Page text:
aclu-logo

Protecting the Bill of Rights in Utah since 1958

YES ON SIX: David's Story

06 June 2016 Published in The ACLU of Utah Activist

After spending just one year as the sole public defender in a rural Utah county, David Van Dyke did not renew his contract. torrey utah view2

The experience reshaped how he thought about the need for a vigorous public defender system, as he learned first-hand that Utah’s public defense system left too much to be desired.

“When I was in law school I said I would never do criminal defense work. I figured in most cases, those charged were guilty and deserved punishment. However, over time I came to realize that in many situations, the constitutional rights of these individuals were being trampled. Many of the rights we have and take for granted are a result of attorneys defending alleged criminals. I decided a person’s constitutional rights should not be violated simply because they were involved in an alleged crime.”

David and his family moved to Wayne County in 2004, where he is one of just a few practicing attorneys living full time in the area (Wayne County is the fourth least populous county in Utah, according to 2014 Census data).

He is a graduate of the University of Utah law school, and practiced civil law for many years in various industries, before signing up to represent Wayne County’s indigent clients in 2015.

Despite the unique challenges of being a rural public defender David really liked the work. “I wanted to try and make a difference, and not just offer deals or pleas,” he says. “I think you should really fight for your client.”

As part of his flat-fee contract, Dave was paid $600 a month to handle every criminal defense case in the county – juvenile cases, justice court cases, and criminal cases in the district court for adult defendants. When he took the job, he calculated, based on some historical data, that he’d probably be paid about $400 per case. There would be no extra funding for overhead expenses. Should he need to hire experts or investigators, he would have to submit his requests directly to the county prosecutor (his legal opponent in every case).

“At a normal billing rate for an attorney in Salt Lake City, that would cover about one-and-a-half hours of work,” reflects Dave. “I spend at least a couple of hours on any case, just making a first appearance, looking at the discovery, and getting to know the case.”

Throughout his time as a public defender, he had to maintain his own private legal practice to make ends meet. Sometimes, he spent his own money to ensure a reasonable defense could be mounted on behalf of his clients. He paid out of his own pocket for several pre-sentence reports by an outside expert because he felt it was necessary for a case.

He truly enjoyed the work, and feels proud of what he was able to accomplish for his clients. Nonetheless, he was troubled by the lack of resources.

In particular, David was struck by his experience with a high-profile juvenile homicide case that hit his desk toward the end of his year-long contract. Acknowledging that he did not have a great deal of experience in with juvenile defense, David consulted juvenile defenders in Salt Lake County for advice, which they freely gave. He was so impressed with their knowledge of the process for certifying a juvenile as an adult, that he asked Wayne County for additional money to hire them as advisors and experts for the certification process.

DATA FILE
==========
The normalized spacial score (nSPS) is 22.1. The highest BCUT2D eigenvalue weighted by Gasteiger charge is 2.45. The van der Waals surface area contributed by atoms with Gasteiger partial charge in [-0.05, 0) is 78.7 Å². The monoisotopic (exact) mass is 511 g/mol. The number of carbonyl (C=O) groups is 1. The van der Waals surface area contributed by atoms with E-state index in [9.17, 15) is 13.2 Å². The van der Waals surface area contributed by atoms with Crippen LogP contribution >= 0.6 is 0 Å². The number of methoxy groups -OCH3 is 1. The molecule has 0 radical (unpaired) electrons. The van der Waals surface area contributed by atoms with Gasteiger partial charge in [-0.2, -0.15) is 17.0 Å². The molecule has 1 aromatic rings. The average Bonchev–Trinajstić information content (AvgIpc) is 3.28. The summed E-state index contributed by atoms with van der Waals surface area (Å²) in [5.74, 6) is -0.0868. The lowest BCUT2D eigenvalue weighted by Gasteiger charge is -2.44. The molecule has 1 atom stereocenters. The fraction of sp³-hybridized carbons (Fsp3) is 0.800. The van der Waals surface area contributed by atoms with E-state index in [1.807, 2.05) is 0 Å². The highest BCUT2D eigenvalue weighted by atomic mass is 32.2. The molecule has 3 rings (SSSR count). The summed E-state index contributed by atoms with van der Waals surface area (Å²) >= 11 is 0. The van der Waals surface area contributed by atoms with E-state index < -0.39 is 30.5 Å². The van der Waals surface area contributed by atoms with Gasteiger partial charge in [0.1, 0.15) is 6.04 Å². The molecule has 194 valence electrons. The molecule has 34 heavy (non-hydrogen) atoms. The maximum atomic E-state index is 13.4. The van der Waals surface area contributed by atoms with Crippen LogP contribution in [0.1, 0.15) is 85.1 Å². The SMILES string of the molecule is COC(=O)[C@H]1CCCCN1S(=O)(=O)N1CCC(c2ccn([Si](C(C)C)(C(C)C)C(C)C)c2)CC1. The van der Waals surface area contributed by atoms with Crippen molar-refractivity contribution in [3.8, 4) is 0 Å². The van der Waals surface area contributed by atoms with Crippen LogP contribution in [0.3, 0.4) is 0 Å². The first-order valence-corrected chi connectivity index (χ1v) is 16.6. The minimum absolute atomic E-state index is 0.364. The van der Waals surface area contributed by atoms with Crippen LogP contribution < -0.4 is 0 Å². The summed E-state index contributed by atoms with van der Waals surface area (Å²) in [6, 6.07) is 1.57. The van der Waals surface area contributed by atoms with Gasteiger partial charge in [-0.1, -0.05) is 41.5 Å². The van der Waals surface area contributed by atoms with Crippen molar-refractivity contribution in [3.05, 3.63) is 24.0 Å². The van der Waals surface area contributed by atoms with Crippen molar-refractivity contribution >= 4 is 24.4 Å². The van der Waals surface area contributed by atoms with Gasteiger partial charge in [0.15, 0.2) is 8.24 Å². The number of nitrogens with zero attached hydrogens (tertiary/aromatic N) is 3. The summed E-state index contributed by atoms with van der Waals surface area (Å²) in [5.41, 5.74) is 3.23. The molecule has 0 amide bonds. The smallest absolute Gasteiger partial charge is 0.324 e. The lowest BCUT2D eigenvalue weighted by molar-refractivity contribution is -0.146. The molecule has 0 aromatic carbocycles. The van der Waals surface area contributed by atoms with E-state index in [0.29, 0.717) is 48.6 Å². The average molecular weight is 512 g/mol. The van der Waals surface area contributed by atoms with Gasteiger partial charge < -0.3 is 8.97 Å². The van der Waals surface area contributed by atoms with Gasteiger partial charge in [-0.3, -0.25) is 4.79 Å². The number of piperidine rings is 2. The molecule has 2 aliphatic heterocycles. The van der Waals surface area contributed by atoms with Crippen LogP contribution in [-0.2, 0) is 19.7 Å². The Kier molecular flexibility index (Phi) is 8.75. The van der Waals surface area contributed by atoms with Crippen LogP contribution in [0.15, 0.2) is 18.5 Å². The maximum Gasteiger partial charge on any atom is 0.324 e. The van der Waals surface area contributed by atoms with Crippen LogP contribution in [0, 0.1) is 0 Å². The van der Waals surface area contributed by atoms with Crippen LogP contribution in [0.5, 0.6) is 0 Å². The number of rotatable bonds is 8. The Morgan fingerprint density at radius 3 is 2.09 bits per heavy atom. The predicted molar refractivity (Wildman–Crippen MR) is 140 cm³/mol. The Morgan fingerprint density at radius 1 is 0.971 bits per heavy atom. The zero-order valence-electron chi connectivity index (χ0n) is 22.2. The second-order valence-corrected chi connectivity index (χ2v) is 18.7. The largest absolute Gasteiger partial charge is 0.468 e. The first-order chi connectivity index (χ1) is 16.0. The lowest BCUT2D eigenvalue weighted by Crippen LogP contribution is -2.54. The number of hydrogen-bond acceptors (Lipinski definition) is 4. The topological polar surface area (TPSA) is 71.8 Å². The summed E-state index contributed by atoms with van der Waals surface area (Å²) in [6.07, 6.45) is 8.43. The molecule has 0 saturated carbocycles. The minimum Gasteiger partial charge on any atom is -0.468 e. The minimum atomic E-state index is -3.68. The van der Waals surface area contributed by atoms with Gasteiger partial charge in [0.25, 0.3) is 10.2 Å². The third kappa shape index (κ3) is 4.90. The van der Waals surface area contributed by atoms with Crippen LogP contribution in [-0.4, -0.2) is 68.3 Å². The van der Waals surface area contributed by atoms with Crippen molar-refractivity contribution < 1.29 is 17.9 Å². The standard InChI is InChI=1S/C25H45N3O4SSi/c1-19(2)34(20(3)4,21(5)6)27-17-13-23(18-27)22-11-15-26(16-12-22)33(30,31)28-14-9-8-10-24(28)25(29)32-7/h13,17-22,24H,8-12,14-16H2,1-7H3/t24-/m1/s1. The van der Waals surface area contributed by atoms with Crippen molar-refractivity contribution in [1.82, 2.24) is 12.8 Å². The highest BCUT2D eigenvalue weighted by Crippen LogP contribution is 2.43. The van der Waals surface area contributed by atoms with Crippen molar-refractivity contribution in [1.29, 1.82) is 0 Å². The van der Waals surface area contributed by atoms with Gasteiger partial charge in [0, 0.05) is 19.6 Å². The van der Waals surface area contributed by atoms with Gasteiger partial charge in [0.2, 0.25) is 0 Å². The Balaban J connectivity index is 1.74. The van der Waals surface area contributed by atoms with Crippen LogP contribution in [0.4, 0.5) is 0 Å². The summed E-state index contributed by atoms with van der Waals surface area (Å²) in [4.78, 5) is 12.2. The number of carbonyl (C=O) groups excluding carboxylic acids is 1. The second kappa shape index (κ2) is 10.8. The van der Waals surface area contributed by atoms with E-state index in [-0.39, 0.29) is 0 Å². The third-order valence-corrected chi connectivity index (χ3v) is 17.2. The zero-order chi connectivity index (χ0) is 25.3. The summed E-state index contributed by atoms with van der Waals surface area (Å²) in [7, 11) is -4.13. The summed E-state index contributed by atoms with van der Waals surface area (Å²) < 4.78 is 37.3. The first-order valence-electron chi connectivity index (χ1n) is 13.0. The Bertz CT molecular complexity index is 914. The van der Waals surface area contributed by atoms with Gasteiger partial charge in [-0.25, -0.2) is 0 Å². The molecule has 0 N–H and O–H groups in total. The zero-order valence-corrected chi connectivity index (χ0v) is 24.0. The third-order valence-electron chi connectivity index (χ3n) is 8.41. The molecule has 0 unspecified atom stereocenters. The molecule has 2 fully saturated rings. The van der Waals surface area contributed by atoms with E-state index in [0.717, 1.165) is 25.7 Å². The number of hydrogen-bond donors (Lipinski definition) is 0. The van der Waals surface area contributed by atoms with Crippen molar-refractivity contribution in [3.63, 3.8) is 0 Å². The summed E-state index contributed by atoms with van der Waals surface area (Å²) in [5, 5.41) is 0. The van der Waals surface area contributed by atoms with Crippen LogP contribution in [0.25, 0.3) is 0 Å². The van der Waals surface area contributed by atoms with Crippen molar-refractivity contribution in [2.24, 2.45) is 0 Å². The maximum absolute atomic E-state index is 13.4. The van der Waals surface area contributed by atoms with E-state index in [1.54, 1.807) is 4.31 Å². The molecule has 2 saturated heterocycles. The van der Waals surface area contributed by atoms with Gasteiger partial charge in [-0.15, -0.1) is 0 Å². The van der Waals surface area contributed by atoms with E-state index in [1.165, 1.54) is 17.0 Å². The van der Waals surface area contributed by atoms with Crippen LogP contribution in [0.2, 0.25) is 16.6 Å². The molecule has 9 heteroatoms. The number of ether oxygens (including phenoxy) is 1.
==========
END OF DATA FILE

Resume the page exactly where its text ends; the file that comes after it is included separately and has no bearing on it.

“The County said no, outright. I had to do the certification hearing without the additional support. The County did agree to pay for an expert to prepare a pre-certification report which was definitely beneficial. However, I had to spend a significant amount of time researching and preparing for the certification hearing. To the County’s credit, they did pay my bill – which I significantly discounted – associated with the work done after my contract was not renewed.”

When David’s contract expired, he handed the case off to a new public defender. He hopes the young man will receive the aggressive defense David felt is deserved.

But after holding the public defender contract for just one year, David concluded that he simply couldn’t work with such limited support and resources. The cases were too important and he could not justify putting his paying clients on the backburner for his public defense clients.

Currently, with his paying clients, he can afford to hire private investigators and make sure all the right people get interviewed. He can even hire additional consultants to assist as may be needed. He feels confident he is able to provide the vigorous defense his clients deserve – without breaking his own bank account.

David worries that indigent clients in rural counties like Wayne County aren’t getting the defense they deserve, and thinks that the new statewide Indigent Defense Commission should provide funds for advisory attorneys to provide support and advice to rural public defenders.

“I’ve been watching things in other counties and I’ve been disturbed. I know all the public defenders feel overworked, but a lot of them are accepting contracts that are just terrible. They take issue with the pay, but keep doing it – in most cases because they believe the indigent need a defense. However, it seems that most people aren’t getting the defense they deserve due to the lack of resources.”

Stay tuned for additional stories and perspectives as part of YES ON SIX, the ACLU of Utah’s ongoing push to realize the Sixth Amendment’s guarantee of legal counsel to all Utahns!

IDP YesOn6